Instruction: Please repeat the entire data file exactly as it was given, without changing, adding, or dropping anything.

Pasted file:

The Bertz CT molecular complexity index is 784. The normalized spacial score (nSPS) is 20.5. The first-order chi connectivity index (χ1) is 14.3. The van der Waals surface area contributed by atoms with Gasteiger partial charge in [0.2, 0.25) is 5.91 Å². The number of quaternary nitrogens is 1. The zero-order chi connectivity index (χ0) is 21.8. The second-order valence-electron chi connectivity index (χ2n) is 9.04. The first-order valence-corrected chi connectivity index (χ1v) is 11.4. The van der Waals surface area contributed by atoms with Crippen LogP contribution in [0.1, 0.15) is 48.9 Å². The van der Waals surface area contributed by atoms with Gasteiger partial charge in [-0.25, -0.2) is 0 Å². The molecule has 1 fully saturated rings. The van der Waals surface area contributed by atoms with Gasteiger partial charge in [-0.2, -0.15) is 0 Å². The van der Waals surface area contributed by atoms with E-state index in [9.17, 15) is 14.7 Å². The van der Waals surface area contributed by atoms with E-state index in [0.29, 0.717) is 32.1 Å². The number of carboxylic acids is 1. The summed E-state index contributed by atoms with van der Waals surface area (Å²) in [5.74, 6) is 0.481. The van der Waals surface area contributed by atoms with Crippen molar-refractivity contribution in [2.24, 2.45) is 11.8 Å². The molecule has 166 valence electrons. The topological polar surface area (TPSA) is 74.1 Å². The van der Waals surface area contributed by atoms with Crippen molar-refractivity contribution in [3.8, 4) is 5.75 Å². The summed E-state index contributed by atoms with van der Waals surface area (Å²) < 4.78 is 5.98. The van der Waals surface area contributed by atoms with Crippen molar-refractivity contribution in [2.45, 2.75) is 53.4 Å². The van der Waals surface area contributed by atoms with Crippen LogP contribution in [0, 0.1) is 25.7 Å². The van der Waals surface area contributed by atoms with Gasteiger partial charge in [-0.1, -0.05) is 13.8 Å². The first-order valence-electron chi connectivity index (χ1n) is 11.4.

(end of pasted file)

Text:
The Bertz CT molecular complexity index is 784. The normalized spacial score (nSPS) is 20.5. The first-order chi connectivity index (χ1) is 14.3. The van der Waals surface area contributed by atoms with Gasteiger partial charge in [0.2, 0.25) is 5.91 Å². The number of quaternary nitrogens is 1. The zero-order chi connectivity index (χ0) is 21.8. The second-order valence-electron chi connectivity index (χ2n) is 9.04. The first-order valence-corrected chi connectivity index (χ1v) is 11.4. The van der Waals surface area contributed by atoms with Crippen LogP contribution in [0.1, 0.15) is 48.9 Å². The van der Waals surface area contributed by atoms with Gasteiger partial charge in [-0.25, -0.2) is 0 Å². The molecule has 1 fully saturated rings. The van der Waals surface area contributed by atoms with Gasteiger partial charge in [-0.2, -0.15) is 0 Å². The van der Waals surface area contributed by atoms with E-state index in [9.17, 15) is 14.7 Å². The van der Waals surface area contributed by atoms with E-state index in [0.29, 0.717) is 32.1 Å². The number of carboxylic acids is 1. The summed E-state index contributed by atoms with van der Waals surface area (Å²) in [5.74, 6) is 0.481. The van der Waals surface area contributed by atoms with Crippen molar-refractivity contribution in [2.24, 2.45) is 11.8 Å². The molecule has 166 valence electrons. The topological polar surface area (TPSA) is 74.1 Å². The van der Waals surface area contributed by atoms with Crippen molar-refractivity contribution in [3.8, 4) is 5.75 Å². The summed E-state index contributed by atoms with van der Waals surface area (Å²) < 4.78 is 5.98. The van der Waals surface area contributed by atoms with Crippen molar-refractivity contribution in [2.45, 2.75) is 53.4 Å². The van der Waals surface area contributed by atoms with Crippen LogP contribution in [0, 0.1) is 25.7 Å². The van der Waals surface area contributed by atoms with Gasteiger partial charge in [-0.1, -0.05) is 13.8 Å². The first-order valence-electron chi connectivity index (χ1n) is 11.4.